If you take these steps and your company still becomes insolvent, you are less likely to be held liable for its debts. But if it can be proved that you did not adequately perform your duties as a director, you may lose personal assets through claims for insolvent trading and other such issues.
- Illegal transactions – Illegal transfers of assets, such as a “Phoenix transaction,” where the assets of an indebted company are transferred to a new, debt-free company for the purpose of avoiding claims from creditors, can result in stiff penalties and the loss of personal assets and property, resulting in bankruptcy.
As long as you have not performed illegal or unethical activities, are paid up on your taxes and superannuation, and have not signed any loans with personal guarantees, you likely will not need to worry unduly about your personal assets being taken during the liquidation process.
What To Expect From Liquidation Or “Winding Up” A Company
Liquidation is one of the three common types of insolvency for companies in Australia. The options you have for declaring insolvency include liquidation or voluntary administration. A Deed of Company Arrangement (DOCA) may also be used in a successful voluntary administration.
Of these options, liquidation is typically the most straightforward process for declaring insolvency, and wrapping up a business’s operations. Let’s discuss the basics of the liquidation process now.
- Creditors Voluntary liquidation – In order to deal with creditors claims, a voluntary liquidation may be used. This process is instigated by the director and shareholders.
If the directors and shareholders choose not to appoint a liquidator, a creditor may petition the court to wind up a company with a winding up application. This legal action will result in a court appointed liquidator of the company.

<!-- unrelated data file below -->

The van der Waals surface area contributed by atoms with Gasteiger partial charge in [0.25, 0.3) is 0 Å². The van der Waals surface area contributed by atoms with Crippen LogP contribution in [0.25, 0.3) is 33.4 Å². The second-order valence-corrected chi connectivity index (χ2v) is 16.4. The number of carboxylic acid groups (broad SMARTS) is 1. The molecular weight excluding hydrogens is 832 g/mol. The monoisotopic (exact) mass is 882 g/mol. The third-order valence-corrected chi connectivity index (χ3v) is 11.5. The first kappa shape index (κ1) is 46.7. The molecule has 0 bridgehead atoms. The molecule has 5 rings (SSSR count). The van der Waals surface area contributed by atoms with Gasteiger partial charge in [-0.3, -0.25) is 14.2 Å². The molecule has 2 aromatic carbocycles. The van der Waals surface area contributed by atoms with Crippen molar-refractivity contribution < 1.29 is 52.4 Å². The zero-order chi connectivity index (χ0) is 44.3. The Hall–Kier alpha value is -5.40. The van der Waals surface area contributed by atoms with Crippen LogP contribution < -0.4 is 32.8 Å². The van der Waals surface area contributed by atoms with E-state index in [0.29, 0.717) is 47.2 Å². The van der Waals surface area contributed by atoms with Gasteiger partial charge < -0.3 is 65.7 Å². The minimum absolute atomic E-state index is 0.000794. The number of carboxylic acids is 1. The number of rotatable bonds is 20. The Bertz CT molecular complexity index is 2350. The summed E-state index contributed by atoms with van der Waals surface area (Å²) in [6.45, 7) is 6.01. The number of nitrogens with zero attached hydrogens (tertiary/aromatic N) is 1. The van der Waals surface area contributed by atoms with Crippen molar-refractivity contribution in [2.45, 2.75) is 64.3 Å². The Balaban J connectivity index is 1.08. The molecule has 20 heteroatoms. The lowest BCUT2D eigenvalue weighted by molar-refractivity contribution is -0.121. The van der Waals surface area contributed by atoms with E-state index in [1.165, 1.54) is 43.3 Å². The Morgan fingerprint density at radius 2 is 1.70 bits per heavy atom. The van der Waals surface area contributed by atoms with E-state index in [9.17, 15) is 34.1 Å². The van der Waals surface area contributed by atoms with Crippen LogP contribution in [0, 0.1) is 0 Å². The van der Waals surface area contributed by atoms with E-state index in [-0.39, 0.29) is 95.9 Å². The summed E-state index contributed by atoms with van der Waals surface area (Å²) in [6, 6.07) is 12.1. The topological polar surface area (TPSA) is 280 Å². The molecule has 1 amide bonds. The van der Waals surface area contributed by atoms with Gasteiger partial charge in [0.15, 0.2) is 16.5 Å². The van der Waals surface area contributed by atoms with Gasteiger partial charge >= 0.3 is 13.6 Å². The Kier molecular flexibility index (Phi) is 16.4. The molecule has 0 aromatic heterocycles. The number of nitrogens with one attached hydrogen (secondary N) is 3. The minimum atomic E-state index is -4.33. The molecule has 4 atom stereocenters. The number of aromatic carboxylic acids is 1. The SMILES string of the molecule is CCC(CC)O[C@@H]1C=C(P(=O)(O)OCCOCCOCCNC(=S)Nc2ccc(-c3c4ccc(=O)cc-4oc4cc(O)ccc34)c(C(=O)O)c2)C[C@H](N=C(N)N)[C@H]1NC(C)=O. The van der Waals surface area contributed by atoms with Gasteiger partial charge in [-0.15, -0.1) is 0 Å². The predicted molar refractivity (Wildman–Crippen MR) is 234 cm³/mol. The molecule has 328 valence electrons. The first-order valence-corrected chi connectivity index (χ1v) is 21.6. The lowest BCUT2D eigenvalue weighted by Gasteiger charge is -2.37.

- An independent, registered liquidator is hired – Once a liquidation has begun, a liquidator will appointed. Regardless of whether the liquidator is appointed by the Court or the shareholders, they work as an independent, neutral party, free of any conflicts of interest. They work for the benefit of the creditors of the company.
The duties of the liquidator are to wind up the affairs of the company, develop an understanding of the assets & property of the company, distribute assets among creditors, and investigate and report to the ASIC the circumstances of the company’s insolvency.
- The liquidator conducts an investigation of the company – The liquidator will work with the company director and personnel to get an understanding of the company’s assets and liabilities, and they will look at financial statements, transactions, and other information to determine the cause of insolvency.
Legal action may be taken against the director(s) – In cases (such as those mentioned above) where a company director’s actions has contributed to the failure of a company, legal action or penalties may be levied against the company director.
- All company assets are collected – A full inventory of all corporate assets will be created, and all company assets will pass into the legal control of the liquidator.
- Creditors may make claims to the liquidator for outstanding debts – Secured creditors, unsecured creditors, and other creditors who have a claim for debts incurred by your business may seek claims from the company in liquidation. The liquidator will take control of the company’s assets to pay them off, based on the priority of their claims. When all of your assets are realised and debts have been paid to the extent possible, the process is concluded.
This is just a basic overview of the process. For more details, you can consult this guide from ASIC.
Learn More About Insolvency & Filing For Liquidation From Insolvency Experts
As licensed and registered liquidators and administrators, the team at Insolvency Experts can help you understand the entire Australian liquidation and winding-up process for businesses.
If you are having financial trouble at your business and are exploring your options for insolvency, we’re here to help. Contact us now, and get the information you need to make the right decision for yourself, your business, and your employees!